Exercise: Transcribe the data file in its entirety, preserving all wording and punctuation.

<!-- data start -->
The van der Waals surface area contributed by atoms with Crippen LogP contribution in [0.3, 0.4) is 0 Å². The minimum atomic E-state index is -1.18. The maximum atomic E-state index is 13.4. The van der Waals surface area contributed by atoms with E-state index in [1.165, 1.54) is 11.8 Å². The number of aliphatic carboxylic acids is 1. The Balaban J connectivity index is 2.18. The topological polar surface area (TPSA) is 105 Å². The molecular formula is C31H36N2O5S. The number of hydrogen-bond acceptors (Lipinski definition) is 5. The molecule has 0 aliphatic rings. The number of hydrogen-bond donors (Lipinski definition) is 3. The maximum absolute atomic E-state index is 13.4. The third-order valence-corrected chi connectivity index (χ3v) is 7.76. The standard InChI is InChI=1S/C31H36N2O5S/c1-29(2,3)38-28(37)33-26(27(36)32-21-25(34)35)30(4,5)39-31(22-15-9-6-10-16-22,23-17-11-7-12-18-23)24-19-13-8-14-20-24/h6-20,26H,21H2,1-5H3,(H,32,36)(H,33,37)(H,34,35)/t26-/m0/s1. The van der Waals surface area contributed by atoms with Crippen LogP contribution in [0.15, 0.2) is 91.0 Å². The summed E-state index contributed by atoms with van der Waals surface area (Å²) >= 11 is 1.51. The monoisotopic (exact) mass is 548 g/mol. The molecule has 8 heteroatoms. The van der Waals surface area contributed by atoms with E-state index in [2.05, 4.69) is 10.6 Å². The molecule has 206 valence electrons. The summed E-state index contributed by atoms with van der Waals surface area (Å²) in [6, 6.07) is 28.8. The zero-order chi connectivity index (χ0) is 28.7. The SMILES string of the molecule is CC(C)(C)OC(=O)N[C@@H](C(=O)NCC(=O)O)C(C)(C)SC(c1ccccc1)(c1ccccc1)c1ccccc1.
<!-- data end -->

The van der Waals surface area contributed by atoms with Crippen LogP contribution in [0.3, 0.4) is 0 Å². The minimum atomic E-state index is -1.18. The maximum atomic E-state index is 13.4. The van der Waals surface area contributed by atoms with E-state index in [1.165, 1.54) is 11.8 Å². The number of aliphatic carboxylic acids is 1. The Balaban J connectivity index is 2.18. The topological polar surface area (TPSA) is 105 Å². The molecular formula is C31H36N2O5S. The number of hydrogen-bond acceptors (Lipinski definition) is 5. The molecule has 0 aliphatic rings. The number of hydrogen-bond donors (Lipinski definition) is 3. The maximum absolute atomic E-state index is 13.4. The third-order valence-corrected chi connectivity index (χ3v) is 7.76. The standard InChI is InChI=1S/C31H36N2O5S/c1-29(2,3)38-28(37)33-26(27(36)32-21-25(34)35)30(4,5)39-31(22-15-9-6-10-16-22,23-17-11-7-12-18-23)24-19-13-8-14-20-24/h6-20,26H,21H2,1-5H3,(H,32,36)(H,33,37)(H,34,35)/t26-/m0/s1. The van der Waals surface area contributed by atoms with Crippen LogP contribution in [0.15, 0.2) is 91.0 Å². The summed E-state index contributed by atoms with van der Waals surface area (Å²) >= 11 is 1.51. The monoisotopic (exact) mass is 548 g/mol. The molecule has 8 heteroatoms. The van der Waals surface area contributed by atoms with E-state index in [2.05, 4.69) is 10.6 Å². The molecule has 206 valence electrons. The summed E-state index contributed by atoms with van der Waals surface area (Å²) in [6, 6.07) is 28.8. The zero-order chi connectivity index (χ0) is 28.7. The SMILES string of the molecule is CC(C)(C)OC(=O)N[C@@H](C(=O)NCC(=O)O)C(C)(C)SC(c1ccccc1)(c1ccccc1)c1ccccc1.